Belgium, Andorra and the Bahamas have been added to the UK’s coronavirus quarantine list, after a spike in cases in the affected countries.
Transport Secretary Grant Shapps tweeted that people arriving in the UK from those countries after 4am on Saturday would need to self-isolate for 14 days.
He said: “Data shows we need to remove Andorra, Belgium and the Bahamas from our list of #coronavirus Travel Corridors in order to keep infection rates DOWN.”
In Wales, the restrictions come into force from midnight on Friday.
The Foreign Office has advised Britons against all but essential travel to the three impacted nations.
The latest move comes after a meeting of all four UK countries to consider the public health risk from increasing COVID-19 cases in some areas.
Meanwhile, travellers from Brunei and Malaysia arriving in the UK will be exempt from quarantine measures after cases in the two nations decreased.
The changes for Brunei and Malaysia – meaning they will be added to a list of travel corridors – will come into force in Wales from midnight on Friday, and from 4am next Tuesday in England and Scotland.
Belgium has suffered a four-fold increase in coronavirus infections since mid-July, with latest figures showing 27.8 new cases per 100,000 people.
This is much higher than the UK’s current 8.4, and is also above the 27.4 number that Spain had when the UK last month reimposed quarantine rules on arrivals from there.
Last week, Belgium’s prime minister Sophie Wilmes introduced drastic new social distancing measures in the hope of avoiding a new national lockdown.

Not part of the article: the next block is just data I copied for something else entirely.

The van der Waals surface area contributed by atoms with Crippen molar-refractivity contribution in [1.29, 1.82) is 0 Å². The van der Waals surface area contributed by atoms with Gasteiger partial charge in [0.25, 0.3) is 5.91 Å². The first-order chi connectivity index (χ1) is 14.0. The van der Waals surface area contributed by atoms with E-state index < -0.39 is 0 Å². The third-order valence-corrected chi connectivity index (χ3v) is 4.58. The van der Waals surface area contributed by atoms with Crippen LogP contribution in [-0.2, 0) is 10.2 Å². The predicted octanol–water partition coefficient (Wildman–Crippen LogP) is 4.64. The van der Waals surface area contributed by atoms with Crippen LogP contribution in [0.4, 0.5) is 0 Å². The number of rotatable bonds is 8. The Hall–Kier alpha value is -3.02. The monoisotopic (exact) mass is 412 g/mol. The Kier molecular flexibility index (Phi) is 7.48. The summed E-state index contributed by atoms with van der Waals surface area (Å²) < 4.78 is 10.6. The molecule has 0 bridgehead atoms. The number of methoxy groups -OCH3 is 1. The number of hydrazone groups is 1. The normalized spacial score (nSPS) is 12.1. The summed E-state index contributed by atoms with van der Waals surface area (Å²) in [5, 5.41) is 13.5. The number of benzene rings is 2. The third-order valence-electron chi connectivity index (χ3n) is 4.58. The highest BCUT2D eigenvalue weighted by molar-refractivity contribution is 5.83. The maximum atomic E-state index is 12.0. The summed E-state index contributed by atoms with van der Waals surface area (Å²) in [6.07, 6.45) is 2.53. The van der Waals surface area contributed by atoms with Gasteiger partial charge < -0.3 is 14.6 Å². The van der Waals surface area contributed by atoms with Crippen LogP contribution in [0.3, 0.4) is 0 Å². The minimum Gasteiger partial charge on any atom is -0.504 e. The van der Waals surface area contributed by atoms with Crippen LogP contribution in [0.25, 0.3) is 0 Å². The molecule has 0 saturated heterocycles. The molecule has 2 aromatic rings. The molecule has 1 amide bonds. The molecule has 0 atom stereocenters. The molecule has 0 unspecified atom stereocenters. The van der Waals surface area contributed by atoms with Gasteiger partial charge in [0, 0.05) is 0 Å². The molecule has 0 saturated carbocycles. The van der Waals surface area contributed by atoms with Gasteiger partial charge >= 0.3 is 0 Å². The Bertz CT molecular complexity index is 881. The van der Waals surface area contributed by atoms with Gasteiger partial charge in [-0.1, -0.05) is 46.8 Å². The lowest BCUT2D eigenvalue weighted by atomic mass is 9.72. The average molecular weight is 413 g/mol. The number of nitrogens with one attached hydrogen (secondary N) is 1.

She announced a plan to limit contacts outside every household to the same five people for a month to limit the spread of the virus.
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In Andorra, new cases per week have increased five-fold since mid-July, while in the Bahamas the weekly case rate peaked at 78.6 last week, up from 3.1 in mid-July.
In France, new infections have risen by more than 1,600 over a 24-hour period for a second day.
Some 1,604 cases were reported on Thursday, slightly down on Wednesday’s 1,695, but still not far from the 1,828 figure recorded on 30 May. The total number of cases in France is 195,633.
Prime Minister Boris Johnson warned last month there are “signs of a second wave” of COVID-19 brewing in Europe.
But the World Health Organisation says such talk is unhelpful, with a spokesperson insisting: “We are in the first wave. It’s going to be one big wave.”
Quarantine rules were brought in across the UK at the start of June, meaning anyone arriving in the country had to self-isolate for two weeks.
A list of low-risk countries where levels of coronavirus are lower was drawn up, but several have since been taken off it, including Spain and Luxembourg.